Pedro Almodovar, Rounding Out Cruz's, Um, Career

Penelope Cruz put
Penelope Cruz put "earth energy" in Pedro Almodovar's film. (By Laurent Emmanuel -- Associated Press)
By William Booth
Washington Post Staff Writer
Tuesday, May 23, 2006

CANNES, France, May 22 -- The fantabulous French film festival here is like the Oscars, but different. In Cannes, some of the reporters wear hot pants.

There is more smoking, naturally, and less use of socks, and many small dogs with undiagnosed personality disorders are allowed into public places. It is a beautiful and ridiculous chaos, this Cannes Film Festival, and there is a lot of champagne drinking and jet lag, but most of all, for 12 days in May, this place is absolutely obsessed with film.

In Cannes, Hollywood tends to get the headlines. The international blockbuster that is "The Da Vinci Code" premiered here Wednesday (it was critically damned but box office blessed, grossing $224 million worldwide). But for the Cannes crowd, no one is more Cannes-y than the gay Spanish director with the gray pompadour, Pedro Almodovar, who just wowed them at the black-tie gala screening of his new movie, "Volver," starring Penelope Cruz (sporting a prosthetic butt, more on this later). The critics loved it, and it already is short-listed to win the top prize, the Palme d'Or (Oscar translation: Best Picture).

Almodovar, a favorite among the art house crowd (for "All About My Mother" and "Talk to Her" and "Bad Education"), is perfect for Cannes, the alpha and omega of the international film world, for his anxieties about death and mothers, his florid openness, lefty politics, absolute control-freakiness, and his palpable love and homage to film traditions and genres, which this bunch really gets .

On Friday evening, "Volver" (which means "to return" in Spanish) screened at the Palais, the much-photographed site of all gala film premieres in competition here, and though it probably is against the rules to reveal this, the Palais looks like a convention center built in Houston in the 1970s. Beige. Stucco. Glass. Oh, but the French, they put lipstick on this pig, and it is draped in banners and flags and there is the Cannes version of the red carpet, which here is actually red stairs, which looks wonderful on television but is actually a kind of velvety, pashmina-ish AstroTurf.

A few moments before the show, Almodovar and Cruz and the film's other female leads (Carmen Maura, Lola Dueñas, Chus Lampreave) emerged from their Renault limos to the squeals of fans. The DJ was spinning mindless Euro techno house. It was silenced, then came the announcer: Madames, Messieurs, Pedro Almodovar! Almodovar was dressed in black, head to toe, like Johnny Cash but with poufy hair, wearing oversize sunglasses ( très Cannes) with his date for the evening, Cruz, who never left his side and looked like a shy model/bride dressed in a strapless white gown, ripe and ready for the honeymoon to come.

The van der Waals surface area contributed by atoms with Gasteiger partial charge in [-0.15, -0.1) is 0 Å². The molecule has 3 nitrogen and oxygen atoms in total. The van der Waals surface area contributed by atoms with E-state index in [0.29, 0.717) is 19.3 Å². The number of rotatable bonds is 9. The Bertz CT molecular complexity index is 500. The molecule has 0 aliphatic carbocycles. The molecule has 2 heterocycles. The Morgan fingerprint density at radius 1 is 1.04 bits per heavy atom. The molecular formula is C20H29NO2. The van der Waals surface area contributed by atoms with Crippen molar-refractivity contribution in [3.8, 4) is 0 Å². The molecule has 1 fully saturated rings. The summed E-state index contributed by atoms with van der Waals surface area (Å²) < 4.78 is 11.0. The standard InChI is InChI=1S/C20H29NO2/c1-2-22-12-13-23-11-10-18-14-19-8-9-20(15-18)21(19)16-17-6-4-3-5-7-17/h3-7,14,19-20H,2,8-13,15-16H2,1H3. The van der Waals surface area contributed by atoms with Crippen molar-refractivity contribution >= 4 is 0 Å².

And the paparazzi go completely nuts, the Red Stairs erupting in a firefight of a thousand flashes, left, right and center, and Almodovar and Cruz mug (they have this pose down, cheek to cheek; it is on the magazine covers all over France), and then everyone rushes into the Palais.

The vibe inside the lobby? Like a night at the opera. Very grown-up. More attendees are older than young. All the men in black tie (the French, God bless them, call it "smoking, tenue de soiree tuxedo, dress shirt" -- which by the way they are serious about; this correspondent was required to spend 15 euros at the entrance to change his red tie to a clip-on black bow).

The lights dim, the movie is screened. The critics will have their reviews for its American release later, but "Volver" marks a return for Almodovar to his earlier fascinations, "a title that includes several kinds of coming back for me," he writes in his own description of the film. "I have come back, a bit more, to comedy. I have come back to the female world," to his home village in Spain in La Mancha region (known for its fierce winds that are responsible for an alleged "high rate of insanity"), and "naturally, I have come back to my mother. Coming back to La Mancha is always to come back to the maternal breast."

It is a film about women. There is a mother, a maternal ghost. Sisters and daughters. Indeed, the only substantial male character in the film ends up in an icebox, with a knife in his chest. There is a crime. A fire. Secrets.

And decolletage, which is relevant both to "Volver" and Cannes. The history of the festival here begins in the 1930s, when French cinephiles (and their press agents) decided that the Fascist Italian leader Mussolini should have some competition for the film festival then held in Venice, and so they hatched the Cannes fete (interrupted briefly by Hitler and World War II). Okay, getting to the cleavage: In 1954, the Cannes Film Festival became the international phenomenon it is today, with its reputation of risque business, when the French actress Simone Sylva -- posing for photos on the beach with Robert Mitchum -- exposed her top. (Reports vary: Some say Sylva "whipped off her bra," though others say she simply dropped her bikini top.) Sylva was followed by bikini-clad Brigitte Bardot and a legion of other "topless starlets," who made Cannes notorious -- and catnip for the press corps and paparazzi.

About his current muse, Miss Cruz, Almodovar has written: "Penelope is at the height of her beauty. It's a cliche but in her case it's true. Those eyes, her neck, her shoulders, her breasts!! Penelope has got one of the most spectacular cleavages in world cinema."


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